Why all writers must play their part in the libraries battle

Crime writers owe a lot to libraries. They lend our books in return for PLR, they stage our events, including during National Crime Reading Month in May each year, and they raise our profiles.

So, I had no hesitation when I was asked by Martin Edwards to be the Crime Writers’ Association Libraries Champion in Scotland.

For me, like many writers, libraries have always been close to my heart. Indeed, my father was a librarian and my first summer job was in a library.

I am one of three CWA Libraries Champions who were last year appointed to take over from former Champion Ruth Dudley Edwards, the others being Cilla Masters based in England and Jan Newton in Wales.

Key elements of the role include linking libraries who want crime writers as speakers, or to feature in events, with authors in their area and encouraging libraries and their users to become part of the Crime Readers’ Association.

Since being appointed I have liaised with some of Scotland’s key library figures and spoken up on those occasions when councils have proposed largescale cutbacks to their library services. Another part of the Champion role is speaking out in support of libraries in a non-political way.

And such a role is needed. As one of the writers involved in setting up the CWA’s libraries initiative a number of years ago, I have watched with concern as the need for writers to speak up assumes ever greater importance. The reason? It seems to me that libraries are increasingly seen as an ‘easy target’ by politicians of all hues.

My own involvement in library campaigning included playing a part in opposing plans by my local council in North East England (we moved to South West Scotland at the end of 2017) to close one library, move a second into an unsuitable sports centre and scrap the mobile library.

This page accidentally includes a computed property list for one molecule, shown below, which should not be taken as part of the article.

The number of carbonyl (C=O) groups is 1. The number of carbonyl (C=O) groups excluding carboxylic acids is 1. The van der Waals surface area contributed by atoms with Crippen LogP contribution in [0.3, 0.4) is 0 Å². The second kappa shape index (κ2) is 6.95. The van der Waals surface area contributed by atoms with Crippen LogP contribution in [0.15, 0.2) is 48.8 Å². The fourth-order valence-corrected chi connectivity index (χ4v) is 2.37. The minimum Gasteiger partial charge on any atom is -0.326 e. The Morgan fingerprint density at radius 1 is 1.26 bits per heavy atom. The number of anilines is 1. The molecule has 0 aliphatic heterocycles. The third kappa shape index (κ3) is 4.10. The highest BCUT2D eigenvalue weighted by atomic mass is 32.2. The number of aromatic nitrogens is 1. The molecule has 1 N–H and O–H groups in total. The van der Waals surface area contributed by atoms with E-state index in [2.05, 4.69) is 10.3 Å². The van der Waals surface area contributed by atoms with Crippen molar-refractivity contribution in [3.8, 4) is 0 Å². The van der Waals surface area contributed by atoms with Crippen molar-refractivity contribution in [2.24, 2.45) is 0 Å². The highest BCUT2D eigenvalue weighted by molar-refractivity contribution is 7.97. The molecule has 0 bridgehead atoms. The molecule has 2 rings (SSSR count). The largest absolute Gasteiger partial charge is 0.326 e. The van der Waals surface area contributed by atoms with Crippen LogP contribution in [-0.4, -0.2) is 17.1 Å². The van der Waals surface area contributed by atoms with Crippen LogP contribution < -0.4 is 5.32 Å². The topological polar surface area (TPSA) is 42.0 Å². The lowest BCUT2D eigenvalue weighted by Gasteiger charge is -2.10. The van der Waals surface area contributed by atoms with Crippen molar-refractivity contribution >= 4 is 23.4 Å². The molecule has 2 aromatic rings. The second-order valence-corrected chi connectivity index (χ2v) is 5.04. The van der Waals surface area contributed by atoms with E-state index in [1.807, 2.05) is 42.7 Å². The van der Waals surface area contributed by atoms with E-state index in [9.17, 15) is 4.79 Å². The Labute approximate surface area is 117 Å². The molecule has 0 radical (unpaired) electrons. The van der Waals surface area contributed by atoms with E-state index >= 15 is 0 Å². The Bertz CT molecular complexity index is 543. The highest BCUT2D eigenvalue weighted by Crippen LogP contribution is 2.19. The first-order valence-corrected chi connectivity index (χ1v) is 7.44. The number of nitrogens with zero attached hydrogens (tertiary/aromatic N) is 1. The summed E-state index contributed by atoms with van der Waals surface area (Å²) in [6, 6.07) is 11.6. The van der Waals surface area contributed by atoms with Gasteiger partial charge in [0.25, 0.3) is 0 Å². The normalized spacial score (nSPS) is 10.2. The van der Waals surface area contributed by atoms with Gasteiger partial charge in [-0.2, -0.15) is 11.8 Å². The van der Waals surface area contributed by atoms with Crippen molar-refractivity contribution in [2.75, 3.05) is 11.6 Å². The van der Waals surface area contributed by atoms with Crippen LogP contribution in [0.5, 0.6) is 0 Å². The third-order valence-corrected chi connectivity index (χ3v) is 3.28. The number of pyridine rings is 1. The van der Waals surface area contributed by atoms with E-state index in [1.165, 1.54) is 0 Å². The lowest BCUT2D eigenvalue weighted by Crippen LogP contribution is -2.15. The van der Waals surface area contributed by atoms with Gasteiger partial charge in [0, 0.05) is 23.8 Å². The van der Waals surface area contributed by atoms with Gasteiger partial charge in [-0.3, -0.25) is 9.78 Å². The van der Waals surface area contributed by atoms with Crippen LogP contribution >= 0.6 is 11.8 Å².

Thankfully, that protracted campaign saw the two libraries saved in their existing locations amid a powerful outpouring of community anger, although the mobile library went. During the campaign, it was easy to feel that some politicians faced with austerity cuts viewed libraries as their go-to-target (my council had already closed the town’s arts centre despite a public protest campaign, in which I also played a part).

In Scotland, I have watched recently with satisfaction as several councils have rowed back from their plans to cut back on library services following similar protests from communities.

Maybe the message is getting through. Maybe some councils are realising that communities care about libraries and that volunteers may be excellent people but they cannot replace skilled professional librarians. Supplement, yes, replace, no.

And it is not just about books. Libraries perform an important social function, acting as part of the community.

One of the most important elements of the librarian’s role is education. Which is why I read with interest recently that CILIP, the UK professional association for librarians and information professionals, has responded to the final report of the Culture, Media and Sport Select Committee inquiry on Fake news and Disinformation by calling on the Government to recognise the vital role of librarians and information professionals in protecting the public from online harms.

CILIP CEO Nick Poole said: “CILIP welcomes the findings in the CMS Committee report that ‘children and adults need to be equipped with the necessary information and critical analysis to understand content on social media, to work out what is accurate and trustworthy, and what is not’ – what we call ‘information literacy’.

The organisation says that, as librarians and information professionals, its members know that education – equipping children and adults with the ability to think critically and act responsibly online – is the only long-term solution to managing the risks presented by the Internet while allowing people to take advantage of the tremendous opportunities.

I could not agree more – and perhaps politicians across the UK should consider the point when ploughing ahead with their short-sighted plans to close libraries.

And everyone can help convey the message that libraries are precious. At a time when public sector cutbacks threaten so many of them in the UK, writers need to do all they can to support and celebrate libraries.

This article appears by kind permission of the CWA, in whose magazine it first appeared

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